5. Apply sociological methods such as observation and interview as appropriate within the student’s field of study.
  6. Analyze the impact of technological changes on workers and workplaces.
  7. Compare and contrast work structures and organization across industrial societies.

SOC 607  Child Abuse and Neglect  (4 Credits)  

This course provides an examination of child maltreatment from a variety of perspectives, including theoretical, cultural, historical, and legal. It offers definitions of the types of child abuse and neglect, and allows students to reflect on how culture and history play roles in the defining process. Students learn to identify signs and symptoms resulting from maltreatment, and take an in-depth look at how trauma affects all areas of child development. The roles of child protection workers, the complex child protection system, and the legal systems are explained. Students have the opportunity to critically review current research and debate emotionally charged ethical issues. This course challenges students to consider the dynamics that may lead people to harm children, and that it is only through this understanding can prevention strategies be developed.

Prerequisite(s): PSY 501 Introduction to Psychology or SOC 501 Introduction to Sociology, or CRIM 500 Introduction to Criminology or PSY 509 Human Development

View Course Outcomes:

  1. Define child abuse and neglect from historical and cultural perspectives.
  2. Identify the types and indicators of child maltreatment.
  3. Recognize child and family risk and protective factors associated with child abuse and neglect.
  4. Outline character attributes and family dynamics often found within abusive families.
  5. Explain the probable outcomes of child abuse and neglect on child development and adult well-being.
  6. Summarize current research regarding childhood trauma and outcomes for adults.
  7. Recognize multiple perspectives on ethical issues such as mandated reporting, parents’ rights, and sex offender registries.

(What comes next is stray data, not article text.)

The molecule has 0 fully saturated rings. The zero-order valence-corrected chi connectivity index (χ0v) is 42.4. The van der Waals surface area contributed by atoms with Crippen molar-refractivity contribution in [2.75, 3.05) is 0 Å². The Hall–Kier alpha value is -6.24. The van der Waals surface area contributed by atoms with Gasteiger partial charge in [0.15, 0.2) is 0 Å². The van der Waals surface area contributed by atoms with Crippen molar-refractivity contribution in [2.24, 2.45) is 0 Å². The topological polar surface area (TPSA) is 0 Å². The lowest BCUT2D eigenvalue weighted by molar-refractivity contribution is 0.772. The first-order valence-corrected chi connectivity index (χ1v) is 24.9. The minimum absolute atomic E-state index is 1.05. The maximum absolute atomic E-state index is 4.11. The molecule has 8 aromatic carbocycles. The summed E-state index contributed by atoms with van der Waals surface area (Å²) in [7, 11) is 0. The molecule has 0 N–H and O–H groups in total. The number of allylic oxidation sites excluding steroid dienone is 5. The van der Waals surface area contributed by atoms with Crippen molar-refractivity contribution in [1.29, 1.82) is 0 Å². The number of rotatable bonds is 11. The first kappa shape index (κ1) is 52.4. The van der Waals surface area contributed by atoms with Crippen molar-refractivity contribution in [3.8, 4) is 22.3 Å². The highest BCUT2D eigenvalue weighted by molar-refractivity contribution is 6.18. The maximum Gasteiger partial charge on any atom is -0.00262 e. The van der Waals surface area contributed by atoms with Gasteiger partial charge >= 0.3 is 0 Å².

8. Explore individual biases and their impact on professional fields when confronting controversial issues in child abuse and neglect.
  9. Chart the child protection and legal systems in terms of prevention, intervention and treatment. 1
  10. Explain the importance of empathy and a non-judgmental approach when working with victims, offenders, family members, and others affected by child abuse and neglect.

SOC 612  Issues of Addiction in Special Populations  (4 Credits)  

This course explores important complications that arise when dealing with addiction-related issues of special populations (e.g., children, homeless, criminal justice system involvement, gender, sexual orientation, etc.). Emphasis will be placed on exploring the ways to educate and connect people to the services available.

Prerequisite(s): PSY 501 Introduction to Psychology or SOC 501 Introduction to Sociology or CRIM 500 Introduction to Criminology and PSY 515 Core Principles of Addiction

View Course Outcomes:

  1. Articulate their own attitudes, values, and other characteristics in working with diverse populations.
  2. Explain the sociocultural barriers to mental and physical health care for addictions-related individuals in special populations.
  3. Identify cross-cultural strategies related to addictions-related human services work.
  4. Demonstrate planning and assessment strategies based on the needs of special populations.
  5. Create a plan to connect at least one special population with the community services available.